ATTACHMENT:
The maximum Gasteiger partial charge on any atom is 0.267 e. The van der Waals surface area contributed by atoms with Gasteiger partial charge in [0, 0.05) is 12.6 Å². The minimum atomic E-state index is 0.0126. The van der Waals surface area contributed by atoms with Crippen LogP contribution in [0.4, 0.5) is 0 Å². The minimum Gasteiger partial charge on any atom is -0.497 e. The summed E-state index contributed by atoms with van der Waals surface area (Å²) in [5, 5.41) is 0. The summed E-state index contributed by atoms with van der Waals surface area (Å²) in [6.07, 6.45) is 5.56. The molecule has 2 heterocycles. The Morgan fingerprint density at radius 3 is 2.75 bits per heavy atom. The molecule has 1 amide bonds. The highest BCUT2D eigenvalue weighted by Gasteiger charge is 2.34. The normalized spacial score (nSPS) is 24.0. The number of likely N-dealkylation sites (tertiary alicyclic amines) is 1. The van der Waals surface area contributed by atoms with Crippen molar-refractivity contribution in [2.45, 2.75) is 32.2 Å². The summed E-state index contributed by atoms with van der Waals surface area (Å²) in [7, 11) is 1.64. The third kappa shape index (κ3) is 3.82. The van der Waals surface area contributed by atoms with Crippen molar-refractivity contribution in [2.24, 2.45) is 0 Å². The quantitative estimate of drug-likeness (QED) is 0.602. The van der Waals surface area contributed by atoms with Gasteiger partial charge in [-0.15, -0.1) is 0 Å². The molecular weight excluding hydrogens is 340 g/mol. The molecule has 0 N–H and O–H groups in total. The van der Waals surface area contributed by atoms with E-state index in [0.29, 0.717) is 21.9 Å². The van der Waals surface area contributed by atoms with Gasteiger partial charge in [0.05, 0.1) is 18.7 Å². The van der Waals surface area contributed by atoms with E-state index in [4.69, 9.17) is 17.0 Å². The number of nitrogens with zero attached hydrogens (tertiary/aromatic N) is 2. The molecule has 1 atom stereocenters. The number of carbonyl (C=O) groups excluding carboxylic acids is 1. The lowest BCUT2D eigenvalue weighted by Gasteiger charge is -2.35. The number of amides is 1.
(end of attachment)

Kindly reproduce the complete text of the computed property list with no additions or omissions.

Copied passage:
The maximum Gasteiger partial charge on any atom is 0.267 e. The van der Waals surface area contributed by atoms with Gasteiger partial charge in [0, 0.05) is 12.6 Å². The minimum atomic E-state index is 0.0126. The van der Waals surface area contributed by atoms with Crippen LogP contribution in [0.4, 0.5) is 0 Å². The minimum Gasteiger partial charge on any atom is -0.497 e. The summed E-state index contributed by atoms with van der Waals surface area (Å²) in [5, 5.41) is 0. The summed E-state index contributed by atoms with van der Waals surface area (Å²) in [6.07, 6.45) is 5.56. The molecule has 2 heterocycles. The Morgan fingerprint density at radius 3 is 2.75 bits per heavy atom. The molecule has 1 amide bonds. The highest BCUT2D eigenvalue weighted by Gasteiger charge is 2.34. The normalized spacial score (nSPS) is 24.0. The number of likely N-dealkylation sites (tertiary alicyclic amines) is 1. The van der Waals surface area contributed by atoms with Crippen molar-refractivity contribution in [2.45, 2.75) is 32.2 Å². The summed E-state index contributed by atoms with van der Waals surface area (Å²) in [7, 11) is 1.64. The third kappa shape index (κ3) is 3.82. The van der Waals surface area contributed by atoms with Crippen molar-refractivity contribution in [2.24, 2.45) is 0 Å². The quantitative estimate of drug-likeness (QED) is 0.602. The van der Waals surface area contributed by atoms with Gasteiger partial charge in [-0.15, -0.1) is 0 Å². The molecular weight excluding hydrogens is 340 g/mol. The molecule has 0 N–H and O–H groups in total. The van der Waals surface area contributed by atoms with E-state index in [0.29, 0.717) is 21.9 Å². The van der Waals surface area contributed by atoms with Gasteiger partial charge in [0.05, 0.1) is 18.7 Å². The van der Waals surface area contributed by atoms with E-state index in [4.69, 9.17) is 17.0 Å². The number of nitrogens with zero attached hydrogens (tertiary/aromatic N) is 2. The molecule has 1 atom stereocenters. The number of carbonyl (C=O) groups excluding carboxylic acids is 1. The lowest BCUT2D eigenvalue weighted by Gasteiger charge is -2.35. The number of amides is 1.